Lake County Clerk Mike Brown's failure to obtain a a surety bond has left the county in a very tough spot for liability.
Being uninsured has left him as well as the county unprotected. It is a problem that must be addressed immediately, in his case, but long-term solutions must be considered as well.
The ability to obtain a bond would seem to be a basic qualification for the county clerk's job. However, Indiana law doesn't set any such qualifications for clerk. Just about anybody can run for that office.
To be elected county assessor, candidates must already hold level II certification when filing for office.
Brown's problem could easily have been avoided if the Indiana General Assembly had heeded the advice from the Indiana Commission on Local Government Reform and brought about sweeping, sensible changes to county government.
Clerk and assessor are two positions for which Hoosier voters do the hiring. However, it doesn't make sense to have the voters fill positions that don't set policy, but rather implement it.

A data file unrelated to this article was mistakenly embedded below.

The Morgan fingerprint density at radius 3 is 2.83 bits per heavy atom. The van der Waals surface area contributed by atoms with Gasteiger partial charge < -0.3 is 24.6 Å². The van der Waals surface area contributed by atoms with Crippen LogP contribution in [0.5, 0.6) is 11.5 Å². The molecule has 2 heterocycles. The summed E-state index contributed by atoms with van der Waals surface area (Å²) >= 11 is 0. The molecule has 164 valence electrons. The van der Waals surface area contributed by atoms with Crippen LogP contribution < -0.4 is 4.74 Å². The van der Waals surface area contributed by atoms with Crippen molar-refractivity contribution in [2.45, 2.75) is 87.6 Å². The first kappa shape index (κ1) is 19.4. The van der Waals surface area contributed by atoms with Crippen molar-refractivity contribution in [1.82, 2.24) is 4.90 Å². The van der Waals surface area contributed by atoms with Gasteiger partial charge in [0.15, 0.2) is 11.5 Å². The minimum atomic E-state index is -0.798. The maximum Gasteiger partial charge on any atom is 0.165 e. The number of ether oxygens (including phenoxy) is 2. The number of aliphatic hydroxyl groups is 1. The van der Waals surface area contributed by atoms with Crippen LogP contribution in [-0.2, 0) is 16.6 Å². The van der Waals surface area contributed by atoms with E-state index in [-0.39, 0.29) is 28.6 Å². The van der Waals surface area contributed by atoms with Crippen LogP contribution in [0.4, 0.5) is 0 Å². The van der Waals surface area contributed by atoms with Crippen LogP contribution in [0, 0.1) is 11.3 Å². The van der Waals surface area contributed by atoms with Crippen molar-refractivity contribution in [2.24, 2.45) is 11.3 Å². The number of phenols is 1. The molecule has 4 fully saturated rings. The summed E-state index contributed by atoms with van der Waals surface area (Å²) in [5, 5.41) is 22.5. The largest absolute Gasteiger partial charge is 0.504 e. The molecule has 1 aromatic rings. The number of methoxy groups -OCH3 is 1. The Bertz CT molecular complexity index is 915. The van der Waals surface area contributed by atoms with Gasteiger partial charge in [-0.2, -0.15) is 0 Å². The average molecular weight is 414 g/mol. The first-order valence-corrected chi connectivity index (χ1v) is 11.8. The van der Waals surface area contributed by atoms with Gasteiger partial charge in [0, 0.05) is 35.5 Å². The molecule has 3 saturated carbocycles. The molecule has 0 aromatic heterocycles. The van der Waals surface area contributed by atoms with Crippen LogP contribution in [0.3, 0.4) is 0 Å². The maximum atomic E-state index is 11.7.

The Kernan-Shepard commission's report said, "Too many roles that should require professional qualifications and standards -- such as assessor, sheriff and coroner -- are in face elected positions, with few if any requirements for technical or professional expertise. We recommend removing these positions from the ballot and making elected officials responsible for appointing professionals to these roles."
Add the job of county clerk to that list, too. The Kernan-Shepard recommendation is to split that job in two, transferring the courts responsibilities to the courts staff and the election responsibilities to the election board. Absent that reform, however, the clerk's job should be an appointed position.
The difficulty Brown is facing in obtaining a surety bond would not be an issue if only Indiana would reorganize county government to make administrative, rather than policy-setting, positions be filled by appointment rather than by election. If that were the case, only people who could easily obtain this liability insurance would be hired.
The public needs to pressure the Indiana General Assembly to finally implement these important reforms.